Rick Rojas, New York Times, January 1, 2023
In the small city planted in a seemingly endless spread of flat Arkansas farmland, the sense of danger had been building. There had been shootings, home invasions, teenagers without driver’s licenses going on joy rides that ended in crashes. The police had been run ragged.
Then, on Christmas Eve, a bullet pierced Martene Frazell’s window as she closed her curtains. The holiday feast she had been preparing was still on the stove as Ms. Frazell, a 47-year-old known for being a constant presence at her church, lay bloodied and dying on the floor.
Her killing crystallized the fear and frustration over violence in Eudora, pushing city officials to reach for a drastic measure last week: an emergency curfew restricting the roughly 1,700 residents from being outside their homes after 8 p.m. Exceptions would be made only for work or medical reasons, the officials said.
“Please help us bring these senseless acts of crime to a stop,” Mayor Tomeka Butler pleaded in a brief video posted online on Dec. 27 to announce the emergency declaration. “Should you be caught during curfew hours, you will be subject to being stopped and searched.”
The curfew has prompted complaints from residents concerned about losing their ability to move freely. The proprietors of a liquor store and a chicken wing spot — among the few businesses typically open past 8 p.m. — worried about losing money.
But many in Eudora — including those who believe the curfew is urgently necessary — see it as a desperate, stopgap measure that will not undo any of the decline and disinvestment at the root of the community’s struggles.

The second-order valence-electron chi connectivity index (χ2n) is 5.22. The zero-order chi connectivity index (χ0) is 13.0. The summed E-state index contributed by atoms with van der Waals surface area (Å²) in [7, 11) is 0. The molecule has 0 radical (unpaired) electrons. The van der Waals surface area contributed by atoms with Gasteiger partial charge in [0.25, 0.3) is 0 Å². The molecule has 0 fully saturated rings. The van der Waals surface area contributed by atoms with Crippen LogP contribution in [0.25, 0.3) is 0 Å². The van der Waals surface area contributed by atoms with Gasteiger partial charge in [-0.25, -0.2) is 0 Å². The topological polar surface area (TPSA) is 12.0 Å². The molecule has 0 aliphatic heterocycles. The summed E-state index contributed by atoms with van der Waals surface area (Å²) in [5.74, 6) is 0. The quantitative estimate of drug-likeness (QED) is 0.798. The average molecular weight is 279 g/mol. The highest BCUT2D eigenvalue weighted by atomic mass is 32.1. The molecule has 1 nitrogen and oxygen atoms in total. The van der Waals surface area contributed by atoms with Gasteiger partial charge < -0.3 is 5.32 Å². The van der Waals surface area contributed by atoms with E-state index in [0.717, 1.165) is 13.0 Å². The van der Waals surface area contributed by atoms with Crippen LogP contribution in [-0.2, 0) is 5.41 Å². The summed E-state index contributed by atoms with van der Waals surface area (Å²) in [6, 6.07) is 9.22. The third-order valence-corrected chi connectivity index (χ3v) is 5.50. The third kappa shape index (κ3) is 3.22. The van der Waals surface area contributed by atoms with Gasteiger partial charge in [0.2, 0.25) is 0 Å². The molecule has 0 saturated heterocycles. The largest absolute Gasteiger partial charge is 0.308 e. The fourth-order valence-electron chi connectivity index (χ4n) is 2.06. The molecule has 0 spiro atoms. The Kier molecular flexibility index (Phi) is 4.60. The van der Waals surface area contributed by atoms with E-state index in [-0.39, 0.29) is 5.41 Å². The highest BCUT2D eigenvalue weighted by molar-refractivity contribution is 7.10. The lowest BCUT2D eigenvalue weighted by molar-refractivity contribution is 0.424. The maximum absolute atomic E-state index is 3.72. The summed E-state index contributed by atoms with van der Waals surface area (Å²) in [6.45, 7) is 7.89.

“I’m tired of the senseless violence — I actually care,” said Sgt. Joe Harden of the Eudora Police Department, which has a full-time staff consisting of him, the chief and another officer who recently graduated from the academy — all of whom have recently been working shifts of 14 hours or longer. “I just want things to change for the better.”
The police say they have traced the turbulence mostly to young people, many of them high-school age, who have been out on the streets at night, and skirmishes between cliques that escalate into violence.
But the blame also rests with something deeper, some residents say. The population of Eudora has dwindled over the years. The streets are dotted with shuttered storefronts, abandoned churches and overgrown properties. The high school closed. Sergeant Harden remembered when Eudora had its own Little League. What remains, residents said, is a void that has allowed discord and crime to fester.
The troubles in Eudora afflict many rural towns across the South, where an absence of opportunity and resources has contributed to violence. Almost 60 miles north, in the small city of Dumas, a community festival in March erupted into gunfire, becoming one of the country’s largest mass shootings in 2022 with one person killed and 26 others wounded.
In Eudora, officials said there have been nearly a dozen shootings in recent weeks and threats of more violence. One night in December, four bullets were fired into Alilesha Henderson’s living room as her 6-year-old son played video games. The holes left in the wall were just a few inches above where he sat.
Fears have magnified since Ms. Frazell’s death, the second homicide in Eudora this year. A 40-year-old man was also wounded in the Christmas Eve shooting, which is under investigation by the Arkansas State Police. No arrests have been made, the authorities said.
Mayor Butler announced the “mandated civil emergency curfew” two days after Christmas, and on Thursday, the city’s aldermen voted to extend the measure into the first week of January.
Some argued that city leaders had acted rashly.
“It happened so fast,” Nancy Hollins, 69, said of the curfew. “You’ve got to consult the citizens.”
As she saw it, teenagers were roaming the streets because their parents had abdicated their responsibilities. “We had curfews by our parents,” Ms. Hollins said as she waited for the meeting to start.